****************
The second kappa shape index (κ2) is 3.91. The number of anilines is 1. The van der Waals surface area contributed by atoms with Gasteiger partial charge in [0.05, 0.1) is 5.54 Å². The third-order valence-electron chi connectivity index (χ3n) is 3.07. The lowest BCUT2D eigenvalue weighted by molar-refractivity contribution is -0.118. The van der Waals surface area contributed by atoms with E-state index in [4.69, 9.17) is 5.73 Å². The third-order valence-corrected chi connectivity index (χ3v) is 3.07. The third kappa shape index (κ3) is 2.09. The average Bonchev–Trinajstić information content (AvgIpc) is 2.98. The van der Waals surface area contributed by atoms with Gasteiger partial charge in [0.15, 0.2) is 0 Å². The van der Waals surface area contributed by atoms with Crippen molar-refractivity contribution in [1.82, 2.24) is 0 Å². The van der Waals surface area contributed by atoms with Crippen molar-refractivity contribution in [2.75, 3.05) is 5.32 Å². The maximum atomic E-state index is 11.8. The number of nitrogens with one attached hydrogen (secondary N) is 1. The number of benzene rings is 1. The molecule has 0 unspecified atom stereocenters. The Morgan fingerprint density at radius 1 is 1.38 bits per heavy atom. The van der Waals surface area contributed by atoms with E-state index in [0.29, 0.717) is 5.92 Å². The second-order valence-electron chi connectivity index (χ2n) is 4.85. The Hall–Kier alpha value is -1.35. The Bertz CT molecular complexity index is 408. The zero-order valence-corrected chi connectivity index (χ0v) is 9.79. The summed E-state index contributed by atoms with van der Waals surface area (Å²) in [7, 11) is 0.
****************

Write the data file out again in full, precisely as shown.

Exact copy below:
The second kappa shape index (κ2) is 3.91. The number of anilines is 1. The van der Waals surface area contributed by atoms with Gasteiger partial charge in [0.05, 0.1) is 5.54 Å². The third-order valence-electron chi connectivity index (χ3n) is 3.07. The lowest BCUT2D eigenvalue weighted by molar-refractivity contribution is -0.118. The van der Waals surface area contributed by atoms with E-state index in [4.69, 9.17) is 5.73 Å². The third-order valence-corrected chi connectivity index (χ3v) is 3.07. The third kappa shape index (κ3) is 2.09. The average Bonchev–Trinajstić information content (AvgIpc) is 2.98. The van der Waals surface area contributed by atoms with Gasteiger partial charge in [0.15, 0.2) is 0 Å². The van der Waals surface area contributed by atoms with Crippen molar-refractivity contribution in [1.82, 2.24) is 0 Å². The van der Waals surface area contributed by atoms with Crippen molar-refractivity contribution in [2.75, 3.05) is 5.32 Å². The maximum atomic E-state index is 11.8. The number of nitrogens with one attached hydrogen (secondary N) is 1. The number of benzene rings is 1. The molecule has 0 unspecified atom stereocenters. The Morgan fingerprint density at radius 1 is 1.38 bits per heavy atom. The van der Waals surface area contributed by atoms with E-state index in [0.29, 0.717) is 5.92 Å². The second-order valence-electron chi connectivity index (χ2n) is 4.85. The Hall–Kier alpha value is -1.35. The Bertz CT molecular complexity index is 408. The zero-order valence-corrected chi connectivity index (χ0v) is 9.79. The summed E-state index contributed by atoms with van der Waals surface area (Å²) in [7, 11) is 0.